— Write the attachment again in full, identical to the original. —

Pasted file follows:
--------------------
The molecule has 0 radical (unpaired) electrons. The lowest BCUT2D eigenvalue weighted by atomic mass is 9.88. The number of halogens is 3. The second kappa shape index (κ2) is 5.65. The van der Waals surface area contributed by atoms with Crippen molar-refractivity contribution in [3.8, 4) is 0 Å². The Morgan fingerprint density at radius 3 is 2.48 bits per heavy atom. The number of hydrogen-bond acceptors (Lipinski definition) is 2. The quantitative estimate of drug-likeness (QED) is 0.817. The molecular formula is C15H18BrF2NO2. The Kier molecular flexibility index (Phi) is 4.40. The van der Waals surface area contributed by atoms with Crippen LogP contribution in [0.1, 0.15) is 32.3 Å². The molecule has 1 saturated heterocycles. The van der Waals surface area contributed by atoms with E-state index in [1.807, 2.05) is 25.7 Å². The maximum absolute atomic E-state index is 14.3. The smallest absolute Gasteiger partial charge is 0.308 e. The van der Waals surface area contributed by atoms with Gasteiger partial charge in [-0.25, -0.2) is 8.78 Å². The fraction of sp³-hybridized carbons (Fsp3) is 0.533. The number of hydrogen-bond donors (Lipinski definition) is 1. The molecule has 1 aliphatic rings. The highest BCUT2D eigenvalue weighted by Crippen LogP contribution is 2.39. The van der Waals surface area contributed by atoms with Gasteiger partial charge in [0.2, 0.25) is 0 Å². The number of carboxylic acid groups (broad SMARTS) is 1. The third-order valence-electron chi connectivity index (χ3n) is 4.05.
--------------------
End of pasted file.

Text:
The molecule has 0 radical (unpaired) electrons. The lowest BCUT2D eigenvalue weighted by atomic mass is 9.88. The number of halogens is 3. The second kappa shape index (κ2) is 5.65. The van der Waals surface area contributed by atoms with Crippen molar-refractivity contribution in [3.8, 4) is 0 Å². The Morgan fingerprint density at radius 3 is 2.48 bits per heavy atom. The number of hydrogen-bond acceptors (Lipinski definition) is 2. The quantitative estimate of drug-likeness (QED) is 0.817. The molecular formula is C15H18BrF2NO2. The Kier molecular flexibility index (Phi) is 4.40. The van der Waals surface area contributed by atoms with Crippen LogP contribution in [0.1, 0.15) is 32.3 Å². The molecule has 1 saturated heterocycles. The van der Waals surface area contributed by atoms with E-state index in [1.807, 2.05) is 25.7 Å². The maximum absolute atomic E-state index is 14.3. The smallest absolute Gasteiger partial charge is 0.308 e. The van der Waals surface area contributed by atoms with Gasteiger partial charge in [-0.25, -0.2) is 8.78 Å². The fraction of sp³-hybridized carbons (Fsp3) is 0.533. The number of hydrogen-bond donors (Lipinski definition) is 1. The molecule has 1 aliphatic rings. The highest BCUT2D eigenvalue weighted by Crippen LogP contribution is 2.39. The van der Waals surface area contributed by atoms with Gasteiger partial charge in [0.2, 0.25) is 0 Å². The number of carboxylic acid groups (broad SMARTS) is 1. The third-order valence-electron chi connectivity index (χ3n) is 4.05.